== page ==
If you don’t think about that too hard, though, Wonder Woman absolutely fulfills its potential as the first superheroine blockbuster, and my VC quite enjoyed it as well, even without having seen the previous DC entries. (Coincidentally, the very day I saw it, I came home to find the old 1970s TV show with Lynda Carter on, and compared with that cheese, the film is a masterpiece.) Aside from Gadot herself, I most appreciated the fact that this is a genuinely heroic tale of a warrior discerning why she defends mankind. Not many superhero movies tackle that topic so directly, and especially considering how DC has loused up even the most iconic of heroes, Superman, Wonder Woman’s experiences of both the evil and the noble that man is capable of provide her with a persuasive reason for her defense of the world, beyond the idealistic zeal that she and Captain America had from the start. Her gallantry and girl-power status as a role model are a far cry from the broody skepticism of Batman v. Superman or the psychopathic half-villainy of Suicide Squad, and this “light among shadows” seems to indicate that there might actually be hope for the DCEU yet, though I undoubtedly still prefer Marvel. Wonder Woman may not quite be an unqualified success, but it’s a welcome success nonetheless.
Best line: (Hippolyta, as Diana leaves the island, echoing many parents, I’m sure) “You are my greatest love. Today, you are my greatest sorrow.”
From way up here, my view is clear,
And all the world extends below.
They wait to see if this wannabe
Deserves this chance and vertigo.
Yet no one thought this soaring spot
Could be achieved by such as me.
They patronized and minimized
My every try and cut me free.
But not this time, this chance sublime,
Unmarred by how they’ve criticized;
I’m flying higher than critics desire
And won’t the scolders be surprised!
I don’t compare in skill or flair
With medalists, but I aspire.
That goal sincere has brought me here.
Now just to land, and I’ll retire.
MPAA rating: PG-13 (could almost be PG)
One of the most pleasant surprises from last year was how the story of an apparent goofball from the 1988 Winter Olympics exceeded its by-the-numbers genre to become one of the most uplifting films of the year. Inspirational sports dramas are a dime-a-dozen, but I wouldn’t hesitate to call Eddie the Eagle the best underdog story since the 1993 classic Rudy.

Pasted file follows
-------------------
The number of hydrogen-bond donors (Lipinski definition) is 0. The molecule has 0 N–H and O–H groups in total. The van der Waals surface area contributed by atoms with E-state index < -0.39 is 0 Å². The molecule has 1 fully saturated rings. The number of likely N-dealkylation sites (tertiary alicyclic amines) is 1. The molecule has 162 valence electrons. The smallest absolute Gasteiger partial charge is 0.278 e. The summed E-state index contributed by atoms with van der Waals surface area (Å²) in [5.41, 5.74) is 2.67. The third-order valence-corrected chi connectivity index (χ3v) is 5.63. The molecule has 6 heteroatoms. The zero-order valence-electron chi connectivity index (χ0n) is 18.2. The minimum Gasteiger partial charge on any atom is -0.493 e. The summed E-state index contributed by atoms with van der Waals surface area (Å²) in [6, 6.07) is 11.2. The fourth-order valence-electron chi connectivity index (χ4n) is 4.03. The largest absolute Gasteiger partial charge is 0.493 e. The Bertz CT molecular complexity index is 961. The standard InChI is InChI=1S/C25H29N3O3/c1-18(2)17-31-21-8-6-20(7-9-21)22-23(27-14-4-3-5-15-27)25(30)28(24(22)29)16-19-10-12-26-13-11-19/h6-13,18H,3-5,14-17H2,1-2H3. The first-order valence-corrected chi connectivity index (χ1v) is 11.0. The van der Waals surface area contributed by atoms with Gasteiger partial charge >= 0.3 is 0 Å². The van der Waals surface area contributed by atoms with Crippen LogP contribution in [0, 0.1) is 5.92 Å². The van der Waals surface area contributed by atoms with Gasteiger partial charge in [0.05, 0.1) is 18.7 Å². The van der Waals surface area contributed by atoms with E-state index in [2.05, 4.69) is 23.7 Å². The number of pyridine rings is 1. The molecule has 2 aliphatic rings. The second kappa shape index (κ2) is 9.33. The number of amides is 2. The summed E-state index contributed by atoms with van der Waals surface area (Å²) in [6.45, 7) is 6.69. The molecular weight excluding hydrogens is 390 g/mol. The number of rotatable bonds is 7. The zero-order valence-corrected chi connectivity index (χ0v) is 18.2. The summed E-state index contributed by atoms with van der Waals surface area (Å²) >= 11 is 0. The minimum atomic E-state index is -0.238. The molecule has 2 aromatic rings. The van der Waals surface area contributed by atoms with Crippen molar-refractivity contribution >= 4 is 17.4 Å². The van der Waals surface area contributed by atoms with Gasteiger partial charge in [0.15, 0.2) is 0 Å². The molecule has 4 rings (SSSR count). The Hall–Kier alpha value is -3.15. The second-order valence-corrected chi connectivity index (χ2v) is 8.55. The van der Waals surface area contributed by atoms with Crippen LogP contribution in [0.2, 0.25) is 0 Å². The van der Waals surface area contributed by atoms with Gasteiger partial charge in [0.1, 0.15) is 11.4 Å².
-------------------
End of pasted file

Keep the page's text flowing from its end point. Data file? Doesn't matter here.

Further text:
That comparison extends to the plucky protagonist whose dogged refusal to give up overshadows his relative lack of athletic ability. Eddie Edwards (Taron Egerton) has dreamed since childhood of going to the Olympics, despite the repeated failures of his clumsy practice runs. All the familiar ingredients are here: a father (Keith Allen) who thinks Eddie’s dreams are a waste of time, an authority figure (Tim McInnerny) who disparages Eddie and does all he can to block the irrepressible upstart, an embittered coach (Hugh Jackman) who grudgingly agrees to mentor the young dreamer. It’s all so potentially cliché, and yet it’s all done so well, thanks in large part to the unironic exuberance of Egerton as Eddie himself.
Eddie’s journey is a constant struggle that never seems to faze him, or at least doesn’t keep him down for long. In many ways, he glides along on unrealistic goals and loopholes, choosing to compete as an Olympic ski jumper when he discovers that Great Britain hasn’t had one since the 1920s. If it gets him to the Olympics, it doesn’t matter if he’s completely inexperienced. Yet it’s his unabashed spirit that earns some much-needed sympathy along his way and convinces disgraced former competitor Bronson Peary to coach and support him. Ordinarily, the coach would be the one encouraging his protégé, but Eddie needs no outside encouragement and instead lightens the drunken cynicism of his trainer.
It’s an important development toward the end that Eddie recognizes that his jubilation in the face of apparent failure can be seen as the antics of a fool and addresses those concerns head-on. Ultimately, as the film and a quote from the founder of the Olympics state, it doesn’t matter that Eddie’s best efforts still come up short, just as it didn’t matter that Rudy’s moment of truth was only a single touchdown: the very act of participating and doing one’s best is admirable, and it’s no wonder that Eddie’s tenacious joy and determination captured the hearts of spectators.
It helps too that the film is designed to be as crowd-pleasing as possible, with a good deal of humor and a deliciously ‘80s soundtrack with well-placed song staples from the time, like Van Halen’s “Jump.” Egerton and Jackman imbue their familiar character types with likable personalities, Egerton lovably nerdy and Jackman ruggedly cool, and are easy to root for. By the film’s breath-holding climax (which surely looks ridiculous to those not in the moment), I was cheering alongside the characters with the biggest smile a movie has given me in some time. Plus, except for some brief sexual dialogue, the film is refreshingly family-friendly and free of profanity.
It’s true that the core story of Eddie the Eagle is far from original and ends on Eddie’s most positive moment with no mention of the fact that his next three attempts to reach the Olympics failed due to eligibility changes. Thus, its inspirational bias may seem contrived to some, but when a film is this uplifting and joyous, who cares? Eddie the Eagle takes its genre and flies high with it.
Best line: (quoting Pierre de Coubertin, the founder of the Olympics) “The most important thing is not the victory but the struggle.”